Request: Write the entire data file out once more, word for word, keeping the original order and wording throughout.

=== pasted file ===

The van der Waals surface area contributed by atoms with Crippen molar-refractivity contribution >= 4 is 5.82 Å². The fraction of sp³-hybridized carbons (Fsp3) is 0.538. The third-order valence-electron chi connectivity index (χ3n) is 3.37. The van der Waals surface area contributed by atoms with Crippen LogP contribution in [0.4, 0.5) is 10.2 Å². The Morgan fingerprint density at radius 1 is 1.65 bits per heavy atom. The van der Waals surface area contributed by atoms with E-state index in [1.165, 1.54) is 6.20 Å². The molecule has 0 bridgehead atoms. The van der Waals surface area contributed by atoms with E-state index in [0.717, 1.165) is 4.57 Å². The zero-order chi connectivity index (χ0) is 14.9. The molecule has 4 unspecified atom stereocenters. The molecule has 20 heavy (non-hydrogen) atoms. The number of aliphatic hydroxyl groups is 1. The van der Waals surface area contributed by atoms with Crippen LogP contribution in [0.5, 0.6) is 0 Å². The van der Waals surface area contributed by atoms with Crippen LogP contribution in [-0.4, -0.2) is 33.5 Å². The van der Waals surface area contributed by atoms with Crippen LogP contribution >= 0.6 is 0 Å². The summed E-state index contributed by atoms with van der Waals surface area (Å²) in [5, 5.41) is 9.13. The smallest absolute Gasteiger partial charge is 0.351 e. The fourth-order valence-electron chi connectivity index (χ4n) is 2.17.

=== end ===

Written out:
The van der Waals surface area contributed by atoms with Crippen molar-refractivity contribution >= 4 is 5.82 Å². The fraction of sp³-hybridized carbons (Fsp3) is 0.538. The third-order valence-electron chi connectivity index (χ3n) is 3.37. The van der Waals surface area contributed by atoms with Crippen LogP contribution in [0.4, 0.5) is 10.2 Å². The Morgan fingerprint density at radius 1 is 1.65 bits per heavy atom. The van der Waals surface area contributed by atoms with E-state index in [1.165, 1.54) is 6.20 Å². The molecule has 0 bridgehead atoms. The van der Waals surface area contributed by atoms with E-state index in [0.717, 1.165) is 4.57 Å². The zero-order chi connectivity index (χ0) is 14.9. The molecule has 4 unspecified atom stereocenters. The molecule has 20 heavy (non-hydrogen) atoms. The number of aliphatic hydroxyl groups is 1. The van der Waals surface area contributed by atoms with Crippen LogP contribution in [0.5, 0.6) is 0 Å². The van der Waals surface area contributed by atoms with Crippen LogP contribution in [-0.4, -0.2) is 33.5 Å². The van der Waals surface area contributed by atoms with Crippen LogP contribution >= 0.6 is 0 Å². The summed E-state index contributed by atoms with van der Waals surface area (Å²) in [5, 5.41) is 9.13. The smallest absolute Gasteiger partial charge is 0.351 e. The fourth-order valence-electron chi connectivity index (χ4n) is 2.17.